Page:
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A friend recently sent me this article and asked my opinion. The premise of the article - "We Don’t Need More Scientists—We Need Better Ones" is that rather than a shortage of trained scientists, what we really have is a shortage of good scientists. The article quotes a medicinal chemist named Srinivasa Ramanujan who delivered the controversial title statement. Interesting comments, and it turns out I've met the guy - in passing, and I doubt he'd remember me, but it was in the context of medicinal chemistry.
He’s right. Kind of...
I have had many students come through my classes and lab as undergraduates and graduates. Some were brilliant, some not so, and many in between. [And no, I am not referring to anyone currently or even recently in class or lab!] The not-so-brilliant ones are unfortunately likely doomed to a life in a job where someone else tells them what to do, with never an original thought (which was, of course, their failure in my classes). The danger of the less-than-brilliant scientist is that they have no sense of why they might be doing something so utterly wrong as to invalidate the science they’ve been directed to perform. On the other hand, maybe they’ll be flipping burgers.
The brilliant scientists, however, also have no guarantee of success in the field. Brilliance that translates into great ideas (and funding, and publications) often goes unrewarded, and can lead to burnout, disillusionment and a departure from scientific research.
No, it's quite often the middle group, the not-quite-brilliant-but-neither-are-they-clueless students who work hard at their research who most often achieve great things and advance the field of science. Off hand, I'd say that "good" scientists blend both brilliance and hard work.
"Genius is one percent inspiration, ninety-nine percent perspiration" - Thomas Alva Edison, c. 1902
Current NIH funding is this way as well – the science lobby insisted in the 90’s that the NIH budget needed to be doubled in order to promote more research, good, bad or ugly. So Pres. Clinton signed into law a doubling of NIH budget that took 10 years to accomplish. Within 5 years (at 1.3-1.4 x the original budget, the number of applications and requests for funding had increased more than 2-fold. By the time the budget increase was completed in 2002, the applications for that doubled money was more than 5 times what it was in 1993. Five times the grants cannot share twice the money without someone suffering. When I got my first grant award in 1994, NIH was funding 24% of applications. Now they pay 7%. This means the good has been swamped by the average, or even the mediocre in funding as well. The only solution is to keep trying, and to keep working...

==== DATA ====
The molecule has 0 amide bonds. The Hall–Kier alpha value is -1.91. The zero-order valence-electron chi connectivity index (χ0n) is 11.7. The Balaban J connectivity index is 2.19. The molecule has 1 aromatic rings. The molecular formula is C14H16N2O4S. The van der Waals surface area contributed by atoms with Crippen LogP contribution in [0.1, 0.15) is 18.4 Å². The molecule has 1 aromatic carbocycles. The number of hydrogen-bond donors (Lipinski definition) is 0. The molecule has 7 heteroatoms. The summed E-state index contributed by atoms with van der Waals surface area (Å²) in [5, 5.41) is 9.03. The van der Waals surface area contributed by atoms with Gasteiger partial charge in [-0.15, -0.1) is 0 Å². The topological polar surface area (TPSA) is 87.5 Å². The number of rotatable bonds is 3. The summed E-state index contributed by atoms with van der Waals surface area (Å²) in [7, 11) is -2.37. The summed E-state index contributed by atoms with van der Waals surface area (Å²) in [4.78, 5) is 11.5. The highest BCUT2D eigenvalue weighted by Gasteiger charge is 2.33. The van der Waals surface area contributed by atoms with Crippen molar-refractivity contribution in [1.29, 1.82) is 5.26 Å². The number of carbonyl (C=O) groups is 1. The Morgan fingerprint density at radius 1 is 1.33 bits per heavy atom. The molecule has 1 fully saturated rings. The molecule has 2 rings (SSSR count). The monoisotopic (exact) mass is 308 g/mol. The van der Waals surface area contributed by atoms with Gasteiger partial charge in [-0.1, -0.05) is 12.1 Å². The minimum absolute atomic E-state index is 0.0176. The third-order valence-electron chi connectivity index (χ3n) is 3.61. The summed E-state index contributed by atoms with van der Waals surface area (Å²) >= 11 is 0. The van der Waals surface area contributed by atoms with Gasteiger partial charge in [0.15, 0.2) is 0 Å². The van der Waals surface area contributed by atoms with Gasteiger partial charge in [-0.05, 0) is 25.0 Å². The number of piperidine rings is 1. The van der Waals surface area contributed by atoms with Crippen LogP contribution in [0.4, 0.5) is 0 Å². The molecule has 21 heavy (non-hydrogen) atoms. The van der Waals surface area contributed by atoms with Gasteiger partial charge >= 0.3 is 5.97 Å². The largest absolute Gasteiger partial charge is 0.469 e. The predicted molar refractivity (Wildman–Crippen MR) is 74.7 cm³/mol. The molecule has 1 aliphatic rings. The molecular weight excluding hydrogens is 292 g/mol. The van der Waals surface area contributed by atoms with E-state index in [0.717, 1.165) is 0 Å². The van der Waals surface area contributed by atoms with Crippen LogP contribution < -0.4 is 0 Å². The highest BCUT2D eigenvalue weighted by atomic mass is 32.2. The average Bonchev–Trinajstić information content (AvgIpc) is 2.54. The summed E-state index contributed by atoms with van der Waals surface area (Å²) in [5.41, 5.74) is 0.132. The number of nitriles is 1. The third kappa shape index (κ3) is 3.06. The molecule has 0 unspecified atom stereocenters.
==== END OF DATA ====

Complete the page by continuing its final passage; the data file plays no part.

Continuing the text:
"Everything comes to him who hustles while he waits" - Edison, c. 1908
I have trained 5 students & postdocs in my career – although I have been co-advisor to several others – my boss has trained well over 20 – including those coadvised with me. That means that between us, we have produced at least 12 replacements apiece. While science and technology growth of the 70’s-90’s warranted that replacement rate, the current research climate is more appropriate to a 4-5x replacement rate, given that about 20% go into industry, 20% into related medical/science fields, and 20% drop out of science completely, 5x replacement would double the size of the field every 30 years, a much more sustainable growth rate.
In many ways, it is similar (although not as bad) as humanities and “___-studies” majors in which the student or trainee rate should be less than 1x per professor (i.e. 1x to replace at parity, or preferably <1x to get rid of this blight on academia).
Yes, we need more scientists, but as stated, we need good scientists - hard-working, self-motivating and creative. On the other hand, what we really need is to train everyone to be a better science-minded citizen. Then maybe it would be a lot harder to pass off politics and manipulation as legitimate science!
"Many of life's failures are people who did not realize how close they were to success when they gave up" - Edison, c. 1887